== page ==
How Babe Ruth Introduced New York Times Readers to the Double Eagle

The golf term "double eagle," meaning 3-under par on a single hole, goes back to the early part of the 20th century. We've found it in print in American publications at least as far back as 1920. But it was a while longer before it appeared in the New York Times. And when "the Grey Lady" finally did use "double eagle" in an article, it wasn't an article about a golf tournament or famous pro golfer. It was an article about Babe Ruth.

Ruth is one of the most famous athletes of all-time, and, arguably, the greatest baseball player of all-time. He began his Major League Baseball career in the 19-teens with the Boston Red Sox, and while with Boston picked up a golf habit that he enjoyed for the rest of his life. His fame exploded after he was traded to the New York Yankees and began blasting home runs at rates never seen before (and rarely since).

But the Babe (golf legend Babe Zaharias got her nickname from his) might have liked swatting golf balls even more than swatting baseballs. And in 1934, the New York Times finally decided to use "double eagle" in its pages in a story about Ruth's golf game.

Ruth liked to spend summers in Florida, where he would golf most every day. In February of 1934, he was in Florida getting ready for Spring Training with the Yankees. And on February 10, 1934, Ruth played golf at Jungle Country Club in St. Petersburg. That was a course Ruth knew well — he is believed to have played it more than 100 times. (The Jungle Country Club closed in 1944.)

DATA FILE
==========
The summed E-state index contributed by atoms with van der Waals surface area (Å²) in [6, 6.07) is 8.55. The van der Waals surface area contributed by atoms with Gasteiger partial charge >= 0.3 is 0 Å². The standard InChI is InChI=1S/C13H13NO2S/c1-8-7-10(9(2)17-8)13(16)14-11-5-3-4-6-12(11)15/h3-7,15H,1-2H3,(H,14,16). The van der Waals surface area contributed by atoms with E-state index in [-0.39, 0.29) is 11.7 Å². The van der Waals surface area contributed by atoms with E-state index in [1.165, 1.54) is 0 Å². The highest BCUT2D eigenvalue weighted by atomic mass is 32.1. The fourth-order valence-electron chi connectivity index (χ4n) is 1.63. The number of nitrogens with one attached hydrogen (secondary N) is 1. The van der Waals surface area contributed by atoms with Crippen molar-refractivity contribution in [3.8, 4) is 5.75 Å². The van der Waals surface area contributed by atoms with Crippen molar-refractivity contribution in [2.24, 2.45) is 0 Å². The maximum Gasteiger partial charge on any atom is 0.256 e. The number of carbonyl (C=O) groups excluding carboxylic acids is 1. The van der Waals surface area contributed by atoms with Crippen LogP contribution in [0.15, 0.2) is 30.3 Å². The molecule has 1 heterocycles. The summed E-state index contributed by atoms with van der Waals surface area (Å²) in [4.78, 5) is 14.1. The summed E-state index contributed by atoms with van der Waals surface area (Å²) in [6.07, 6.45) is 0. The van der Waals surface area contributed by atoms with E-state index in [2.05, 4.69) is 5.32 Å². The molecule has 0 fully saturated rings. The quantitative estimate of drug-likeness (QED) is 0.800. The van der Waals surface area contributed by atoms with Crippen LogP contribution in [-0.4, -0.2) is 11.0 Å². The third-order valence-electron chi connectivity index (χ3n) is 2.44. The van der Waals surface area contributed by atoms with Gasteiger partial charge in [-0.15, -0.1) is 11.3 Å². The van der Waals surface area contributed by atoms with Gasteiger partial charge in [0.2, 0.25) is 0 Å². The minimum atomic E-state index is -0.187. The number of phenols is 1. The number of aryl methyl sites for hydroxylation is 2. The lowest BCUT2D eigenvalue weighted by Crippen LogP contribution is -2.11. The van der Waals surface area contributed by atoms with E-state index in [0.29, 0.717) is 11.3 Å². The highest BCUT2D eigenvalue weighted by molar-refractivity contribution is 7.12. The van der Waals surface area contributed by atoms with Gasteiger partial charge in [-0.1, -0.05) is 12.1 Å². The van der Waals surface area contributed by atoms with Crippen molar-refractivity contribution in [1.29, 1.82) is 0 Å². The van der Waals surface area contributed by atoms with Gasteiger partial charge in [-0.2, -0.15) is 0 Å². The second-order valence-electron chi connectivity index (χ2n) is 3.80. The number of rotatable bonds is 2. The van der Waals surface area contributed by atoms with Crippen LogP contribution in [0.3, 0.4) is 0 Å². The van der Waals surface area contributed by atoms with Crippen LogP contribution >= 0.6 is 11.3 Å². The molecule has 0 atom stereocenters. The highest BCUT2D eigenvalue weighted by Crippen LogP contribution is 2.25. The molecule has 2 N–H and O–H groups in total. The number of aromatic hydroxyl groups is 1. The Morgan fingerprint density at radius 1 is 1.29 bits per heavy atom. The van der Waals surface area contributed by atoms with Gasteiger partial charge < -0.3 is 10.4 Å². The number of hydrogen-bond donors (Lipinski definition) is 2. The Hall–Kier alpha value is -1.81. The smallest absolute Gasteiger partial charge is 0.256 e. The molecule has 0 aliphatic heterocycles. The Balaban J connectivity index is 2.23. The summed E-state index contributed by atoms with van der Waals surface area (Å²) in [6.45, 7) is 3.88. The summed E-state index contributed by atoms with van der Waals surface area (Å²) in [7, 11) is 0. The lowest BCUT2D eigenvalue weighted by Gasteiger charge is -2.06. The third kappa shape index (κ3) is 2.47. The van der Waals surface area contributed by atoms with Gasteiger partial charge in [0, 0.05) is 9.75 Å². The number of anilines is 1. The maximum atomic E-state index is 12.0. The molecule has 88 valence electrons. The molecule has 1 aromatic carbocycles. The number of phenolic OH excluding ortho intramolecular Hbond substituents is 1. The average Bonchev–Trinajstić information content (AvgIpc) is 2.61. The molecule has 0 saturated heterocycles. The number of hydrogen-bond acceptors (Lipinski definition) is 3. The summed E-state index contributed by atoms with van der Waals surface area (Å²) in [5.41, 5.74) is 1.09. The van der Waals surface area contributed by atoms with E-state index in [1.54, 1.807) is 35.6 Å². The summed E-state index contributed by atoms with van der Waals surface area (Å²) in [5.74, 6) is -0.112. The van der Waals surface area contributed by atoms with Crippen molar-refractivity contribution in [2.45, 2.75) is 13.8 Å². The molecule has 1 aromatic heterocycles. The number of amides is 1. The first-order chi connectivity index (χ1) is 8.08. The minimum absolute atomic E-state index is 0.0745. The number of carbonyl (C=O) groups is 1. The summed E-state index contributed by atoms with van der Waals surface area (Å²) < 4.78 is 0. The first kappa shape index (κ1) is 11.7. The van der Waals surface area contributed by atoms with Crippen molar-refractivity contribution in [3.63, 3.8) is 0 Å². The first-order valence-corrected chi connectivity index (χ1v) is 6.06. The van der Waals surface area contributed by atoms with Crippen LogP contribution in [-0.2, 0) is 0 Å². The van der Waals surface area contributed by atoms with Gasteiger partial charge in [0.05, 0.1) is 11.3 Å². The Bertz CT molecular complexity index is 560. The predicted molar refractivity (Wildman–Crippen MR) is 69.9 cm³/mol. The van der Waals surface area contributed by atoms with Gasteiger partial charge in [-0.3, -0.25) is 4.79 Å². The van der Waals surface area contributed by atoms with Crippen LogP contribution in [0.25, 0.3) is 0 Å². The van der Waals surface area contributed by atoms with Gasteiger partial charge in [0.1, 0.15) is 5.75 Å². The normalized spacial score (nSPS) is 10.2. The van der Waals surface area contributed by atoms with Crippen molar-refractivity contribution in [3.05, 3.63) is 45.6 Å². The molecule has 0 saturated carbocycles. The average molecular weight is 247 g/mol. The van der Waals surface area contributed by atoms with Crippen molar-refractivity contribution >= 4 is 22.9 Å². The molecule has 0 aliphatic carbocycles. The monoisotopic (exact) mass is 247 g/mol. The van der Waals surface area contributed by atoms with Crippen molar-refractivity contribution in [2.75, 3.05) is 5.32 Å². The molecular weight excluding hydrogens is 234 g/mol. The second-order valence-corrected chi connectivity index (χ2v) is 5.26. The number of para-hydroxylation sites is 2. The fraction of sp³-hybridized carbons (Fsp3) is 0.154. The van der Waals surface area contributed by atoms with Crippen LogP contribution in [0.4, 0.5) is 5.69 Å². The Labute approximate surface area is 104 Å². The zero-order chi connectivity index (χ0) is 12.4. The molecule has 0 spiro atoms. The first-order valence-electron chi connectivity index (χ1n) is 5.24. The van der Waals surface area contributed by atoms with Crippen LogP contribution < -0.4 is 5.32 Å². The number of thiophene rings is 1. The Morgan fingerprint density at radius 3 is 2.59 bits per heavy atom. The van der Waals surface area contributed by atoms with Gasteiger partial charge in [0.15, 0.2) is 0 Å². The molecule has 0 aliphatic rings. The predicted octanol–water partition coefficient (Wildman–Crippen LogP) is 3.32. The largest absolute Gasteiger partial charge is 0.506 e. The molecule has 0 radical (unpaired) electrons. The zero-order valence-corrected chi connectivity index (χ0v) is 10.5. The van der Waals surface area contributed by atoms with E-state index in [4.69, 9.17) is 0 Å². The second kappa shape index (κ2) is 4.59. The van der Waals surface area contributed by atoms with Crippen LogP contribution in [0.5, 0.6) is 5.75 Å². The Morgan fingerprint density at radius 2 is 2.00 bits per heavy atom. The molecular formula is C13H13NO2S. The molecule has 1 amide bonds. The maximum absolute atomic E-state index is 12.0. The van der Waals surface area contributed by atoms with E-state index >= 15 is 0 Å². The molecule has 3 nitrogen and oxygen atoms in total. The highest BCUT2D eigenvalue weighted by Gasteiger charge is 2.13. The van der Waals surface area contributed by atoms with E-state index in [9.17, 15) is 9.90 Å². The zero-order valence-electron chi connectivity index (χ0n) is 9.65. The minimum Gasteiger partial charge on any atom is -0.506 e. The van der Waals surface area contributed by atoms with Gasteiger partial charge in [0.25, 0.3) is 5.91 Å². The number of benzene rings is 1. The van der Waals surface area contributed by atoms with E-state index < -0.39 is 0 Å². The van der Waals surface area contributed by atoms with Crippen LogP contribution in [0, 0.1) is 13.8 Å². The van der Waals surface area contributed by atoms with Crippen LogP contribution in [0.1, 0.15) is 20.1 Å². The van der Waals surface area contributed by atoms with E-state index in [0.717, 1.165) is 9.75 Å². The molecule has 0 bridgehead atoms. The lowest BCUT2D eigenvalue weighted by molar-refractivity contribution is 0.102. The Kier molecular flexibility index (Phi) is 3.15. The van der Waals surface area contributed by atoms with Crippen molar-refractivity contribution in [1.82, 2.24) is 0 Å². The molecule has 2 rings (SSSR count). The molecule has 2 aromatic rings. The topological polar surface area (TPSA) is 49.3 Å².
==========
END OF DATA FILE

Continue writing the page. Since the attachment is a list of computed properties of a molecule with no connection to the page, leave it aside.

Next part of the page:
On February 11, 1934, the New York Times ran a story with the headline, "Ruth Gets Double Eagle On Links in Florida." And that was the first time the golf scoring term "double eagle" appeared in the Times. It was 14 years after the earliest print use of the term that we've been able to find. (Nobody ever accused the Times of being liberal in its adoption of new language.)

It was a brief story, just two paragraphs. Ruth was playing the 17th hole, a 471-yard par-5. He hit a 250-yard drive, followed by a 220-yard 2-iron. That approach shot hit the green and rolled straight into the cup for the double eagle.

In the 1920s and 1930s, when he was at the height of his fame, Babe Ruth was undoubtedly the most-famous golfer in America. So famous he managed to get the staid New York Times to allow a term into print for the very first time.

Popular posts from this blog

Ryder Cup Captains: The Full List